Crossens Pumping Station

I recently called at the Crossens Pumping Station at Banks in West Lancashire. Its architecture I rather like; there is just a hint of art deco in its symmetry, but it also anticipates the brutalism of the following decades. I judged it be mid-fifties, and was gratified to see a date stone bearing the year 1959. The expanses of glass, the concrete and brick combo walls and the flat roof all suggest its mid-century origin.

Yet this is no token architecture, but a useful, working building. Despite previous plans for its closure, this station preserves the fertile plains of West Lancashire from flooding. Not only does this prevent damage to 6000 homes but it would turn the county’s ‘salad bowl’ (the fertile area known for its vegetable produce) into marshes, forcing up the price of food. The pumping station keeps those fields from water-logging and the veg nicely growing. So a pleasant building style, but an even better utility.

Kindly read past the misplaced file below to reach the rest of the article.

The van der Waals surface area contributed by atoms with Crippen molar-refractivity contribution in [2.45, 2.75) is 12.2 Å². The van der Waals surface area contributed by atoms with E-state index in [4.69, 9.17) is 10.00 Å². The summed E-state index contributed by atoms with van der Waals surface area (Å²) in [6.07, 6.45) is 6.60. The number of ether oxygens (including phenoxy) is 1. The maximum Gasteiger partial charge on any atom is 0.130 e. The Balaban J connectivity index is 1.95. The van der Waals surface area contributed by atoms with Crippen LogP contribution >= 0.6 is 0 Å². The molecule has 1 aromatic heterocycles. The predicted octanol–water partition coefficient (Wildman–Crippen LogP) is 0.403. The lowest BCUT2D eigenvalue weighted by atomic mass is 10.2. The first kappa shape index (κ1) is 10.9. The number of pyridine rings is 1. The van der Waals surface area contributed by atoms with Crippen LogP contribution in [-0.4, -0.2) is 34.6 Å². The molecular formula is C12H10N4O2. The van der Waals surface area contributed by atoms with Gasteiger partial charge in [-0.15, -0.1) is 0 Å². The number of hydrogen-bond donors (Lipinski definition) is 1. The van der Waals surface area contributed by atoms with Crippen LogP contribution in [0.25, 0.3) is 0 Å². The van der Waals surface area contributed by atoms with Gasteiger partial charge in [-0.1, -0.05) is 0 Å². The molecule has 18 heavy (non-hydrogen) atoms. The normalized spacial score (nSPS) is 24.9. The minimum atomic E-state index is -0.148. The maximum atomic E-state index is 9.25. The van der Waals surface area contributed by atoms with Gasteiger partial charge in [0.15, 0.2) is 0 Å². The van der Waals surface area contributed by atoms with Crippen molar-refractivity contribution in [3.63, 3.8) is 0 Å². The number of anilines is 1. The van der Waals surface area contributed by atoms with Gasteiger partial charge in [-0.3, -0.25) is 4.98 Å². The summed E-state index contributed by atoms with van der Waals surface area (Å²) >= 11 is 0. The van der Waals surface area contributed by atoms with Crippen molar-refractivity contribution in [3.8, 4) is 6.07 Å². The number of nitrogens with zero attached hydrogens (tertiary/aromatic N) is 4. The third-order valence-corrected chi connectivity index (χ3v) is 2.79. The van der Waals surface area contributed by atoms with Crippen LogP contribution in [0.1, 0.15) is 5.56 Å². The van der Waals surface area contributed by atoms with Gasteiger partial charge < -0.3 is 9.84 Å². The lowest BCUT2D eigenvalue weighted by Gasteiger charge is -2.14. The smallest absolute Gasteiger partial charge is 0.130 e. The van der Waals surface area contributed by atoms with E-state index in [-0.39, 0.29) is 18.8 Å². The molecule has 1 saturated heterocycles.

Too many people admire church buildings while ignoring the purpose for which they were built: the proclamation of the forgiveness of sins and life everlasting- in a dry place. If you attend a lovely building on a Sunday but hear not the words of life, then you have switched off the pumps and the fertile soils are become dead marshland.